Local/state briefs

Minnesota tops voter participation list in 2016 election

MINNEAPOLIS (AP) — Minnesota leads the nation once again in voter turnout for a presidential election.

It’s the second consecutive presidential election that the state had the most voters going to the polls, and the eighth time in the past nine presidential elections.

Nonprofit VOTE and the US Election Project compiled the numbers. About 75 percent of eligible voters in Minnesota cast ballots in the 2016 election. Nationwide, about 60 percent of eligible voters went to the polls for the presidential election. That’s up one percentage point from 2012.

The Star Tribune reported experts say same-day voter registration has contributed to high voter participation. Minnesota has had same-day registration since 1974.

Minnesota officer accused of punching girl pleads not guilty

ST. PAUL (AP) — A Minnesota police officer accused of punching a 14-year-old girl in the face has pleaded not guilty to misdemeanor assault.

St. Paul Officer Michael Soucheray II entered his plea Thursday.

According to a criminal complaint, the incident happened in December as officers tried to take the reportedly suicidal girl to a hospital. She was refusing to go and became agitated, so she was cuffed and put in the back of a squad car. The complaint says she then spit in Soucheray’s face, and that’s when he hit her.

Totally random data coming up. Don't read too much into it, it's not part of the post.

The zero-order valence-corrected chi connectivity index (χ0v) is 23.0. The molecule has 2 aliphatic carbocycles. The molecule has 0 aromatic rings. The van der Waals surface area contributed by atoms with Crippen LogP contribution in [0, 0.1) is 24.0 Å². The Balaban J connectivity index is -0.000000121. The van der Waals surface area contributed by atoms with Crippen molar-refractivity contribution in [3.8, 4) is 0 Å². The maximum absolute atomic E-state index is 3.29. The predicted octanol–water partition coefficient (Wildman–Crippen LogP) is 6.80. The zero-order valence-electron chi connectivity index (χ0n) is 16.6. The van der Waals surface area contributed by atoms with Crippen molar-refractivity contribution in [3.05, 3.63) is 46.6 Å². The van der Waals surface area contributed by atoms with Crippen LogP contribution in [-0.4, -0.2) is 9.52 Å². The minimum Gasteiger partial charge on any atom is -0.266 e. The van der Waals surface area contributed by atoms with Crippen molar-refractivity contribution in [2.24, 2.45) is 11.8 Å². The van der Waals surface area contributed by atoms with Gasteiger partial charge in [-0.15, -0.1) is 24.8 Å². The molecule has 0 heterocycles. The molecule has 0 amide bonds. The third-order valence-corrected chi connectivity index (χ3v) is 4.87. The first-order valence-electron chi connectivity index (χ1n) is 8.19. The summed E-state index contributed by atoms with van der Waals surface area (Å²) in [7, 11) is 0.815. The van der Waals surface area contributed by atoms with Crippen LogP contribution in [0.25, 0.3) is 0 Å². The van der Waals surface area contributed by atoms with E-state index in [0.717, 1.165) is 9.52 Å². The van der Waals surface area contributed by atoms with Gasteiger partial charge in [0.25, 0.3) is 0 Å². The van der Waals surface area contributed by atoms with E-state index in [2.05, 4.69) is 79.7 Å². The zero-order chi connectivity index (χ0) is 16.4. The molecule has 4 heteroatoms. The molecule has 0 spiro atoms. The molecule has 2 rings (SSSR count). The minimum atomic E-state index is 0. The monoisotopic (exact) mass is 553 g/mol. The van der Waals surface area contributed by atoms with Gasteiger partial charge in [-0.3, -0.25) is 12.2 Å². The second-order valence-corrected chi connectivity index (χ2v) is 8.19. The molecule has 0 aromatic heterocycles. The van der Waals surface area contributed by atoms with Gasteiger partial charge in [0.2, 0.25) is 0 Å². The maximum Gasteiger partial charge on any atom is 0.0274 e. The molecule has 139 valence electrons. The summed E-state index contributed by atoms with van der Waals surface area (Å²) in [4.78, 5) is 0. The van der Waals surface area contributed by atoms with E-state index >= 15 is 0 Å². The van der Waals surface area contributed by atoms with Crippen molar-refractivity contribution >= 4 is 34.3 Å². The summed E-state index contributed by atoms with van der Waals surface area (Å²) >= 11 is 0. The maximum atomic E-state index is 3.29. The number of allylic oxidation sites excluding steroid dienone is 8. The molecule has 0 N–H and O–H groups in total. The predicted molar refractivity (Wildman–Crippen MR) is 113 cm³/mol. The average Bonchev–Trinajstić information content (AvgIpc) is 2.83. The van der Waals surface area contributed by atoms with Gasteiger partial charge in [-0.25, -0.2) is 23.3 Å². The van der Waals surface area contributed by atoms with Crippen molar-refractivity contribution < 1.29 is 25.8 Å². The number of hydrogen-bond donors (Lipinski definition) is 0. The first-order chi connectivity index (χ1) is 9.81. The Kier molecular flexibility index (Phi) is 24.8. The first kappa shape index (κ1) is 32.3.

The Minneapolis Star Tribune reported Soucheray’s attorney, Peter Wold, asked for a speedy trial. Wold says Soucheray, who has been on administrative leave, “wants to get back to work.”

Woman suffers fatal injury in fall from horse

UNDERWOOD (AP) — A woman has died after falling from a horse in Otter Tail County.

Sheriff’s officials said 48-year-old Kirsten Laney of Underwood was riding with a friend in the woods near her home when her horse suddenly spooked. Laney suffered a fatal head injury after falling from the horse Wednesday afternoon.

Mayo Clinic faces questions after CEO comments on insurance

MINNEAPOLIS (AP) — Mayo Clinic is facing questions from the state of Minnesota after its CEO told employees that if patient conditions are equal, its hospitals should prioritize privately insured patients over those under government-subsidized programs like Medicaid.

John Noseworthy’s comments were made late last year in a videotaped speech to staff but surfaced only this week after a transcript of his speech was obtained by the Star Tribune newspaper. The Mayo Clinic has verified the transcript is accurate.

Minnesota Department of Human Services Commissioner Emily Piper said she was surprised and concerned by the comments, and has questions about what they really mean and how Noseworthy’s directive would be carried out. The department is looking into whether there are possible violations of civil and human rights laws.

The agency also is reviewing its contracts with Mayo Clinic to ensure the hospital is meeting its obligations to serve patients in public programs.

In his comments last year, Noseworthy told staff that when Mayo Clinic has expertise that can’t be found elsewhere, it will always take patients, regardless of how they are paying for care.

But when patients have equal conditions, he said, the health system should “prioritize” those with private insurance, according to the Star Tribune.

“We’re asking if the patient has commercial insurance, or they’re Medicaid or Medicare patients and they’re equal, that we prioritize the commercial insured patients enough so we can be financially strong at the end of the year to continue to advance our mission,” Noseworthy said.

Mayo Clinic released a statement this week saying it’s always been committed to serving patients, regardless of insurance coverage, and medical need is the top factor in scheduling appointments.